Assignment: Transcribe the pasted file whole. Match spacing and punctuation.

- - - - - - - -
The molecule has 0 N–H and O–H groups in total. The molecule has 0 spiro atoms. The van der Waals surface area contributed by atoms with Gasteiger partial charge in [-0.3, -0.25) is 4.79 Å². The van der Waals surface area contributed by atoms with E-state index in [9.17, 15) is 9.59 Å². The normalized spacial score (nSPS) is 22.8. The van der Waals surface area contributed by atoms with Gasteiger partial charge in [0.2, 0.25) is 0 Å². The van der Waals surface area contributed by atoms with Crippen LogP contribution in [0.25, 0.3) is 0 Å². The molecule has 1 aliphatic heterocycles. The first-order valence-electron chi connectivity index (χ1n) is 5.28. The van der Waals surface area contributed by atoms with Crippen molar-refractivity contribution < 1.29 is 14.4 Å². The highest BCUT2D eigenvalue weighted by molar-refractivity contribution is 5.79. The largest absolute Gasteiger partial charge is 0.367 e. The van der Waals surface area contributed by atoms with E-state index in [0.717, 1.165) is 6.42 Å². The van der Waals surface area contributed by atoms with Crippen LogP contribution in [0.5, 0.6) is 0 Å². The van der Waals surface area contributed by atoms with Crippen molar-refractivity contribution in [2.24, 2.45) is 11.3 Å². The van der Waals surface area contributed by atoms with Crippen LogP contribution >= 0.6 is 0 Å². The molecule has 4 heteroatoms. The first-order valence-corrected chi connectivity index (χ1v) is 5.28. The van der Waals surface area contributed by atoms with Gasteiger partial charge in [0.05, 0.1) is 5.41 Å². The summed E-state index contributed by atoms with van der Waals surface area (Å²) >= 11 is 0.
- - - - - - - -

The molecule has 0 N–H and O–H groups in total. The molecule has 0 spiro atoms. The van der Waals surface area contributed by atoms with Gasteiger partial charge in [-0.3, -0.25) is 4.79 Å². The van der Waals surface area contributed by atoms with E-state index in [9.17, 15) is 9.59 Å². The normalized spacial score (nSPS) is 22.8. The van der Waals surface area contributed by atoms with Gasteiger partial charge in [0.2, 0.25) is 0 Å². The van der Waals surface area contributed by atoms with Crippen LogP contribution in [0.25, 0.3) is 0 Å². The molecule has 1 aliphatic heterocycles. The first-order valence-electron chi connectivity index (χ1n) is 5.28. The van der Waals surface area contributed by atoms with Crippen molar-refractivity contribution < 1.29 is 14.4 Å². The highest BCUT2D eigenvalue weighted by molar-refractivity contribution is 5.79. The largest absolute Gasteiger partial charge is 0.367 e. The van der Waals surface area contributed by atoms with E-state index in [0.717, 1.165) is 6.42 Å². The van der Waals surface area contributed by atoms with Crippen LogP contribution in [0.5, 0.6) is 0 Å². The van der Waals surface area contributed by atoms with Crippen molar-refractivity contribution in [2.24, 2.45) is 11.3 Å². The van der Waals surface area contributed by atoms with Crippen LogP contribution >= 0.6 is 0 Å². The molecule has 4 heteroatoms. The first-order valence-corrected chi connectivity index (χ1v) is 5.28. The van der Waals surface area contributed by atoms with Gasteiger partial charge in [0.05, 0.1) is 5.41 Å². The summed E-state index contributed by atoms with van der Waals surface area (Å²) >= 11 is 0.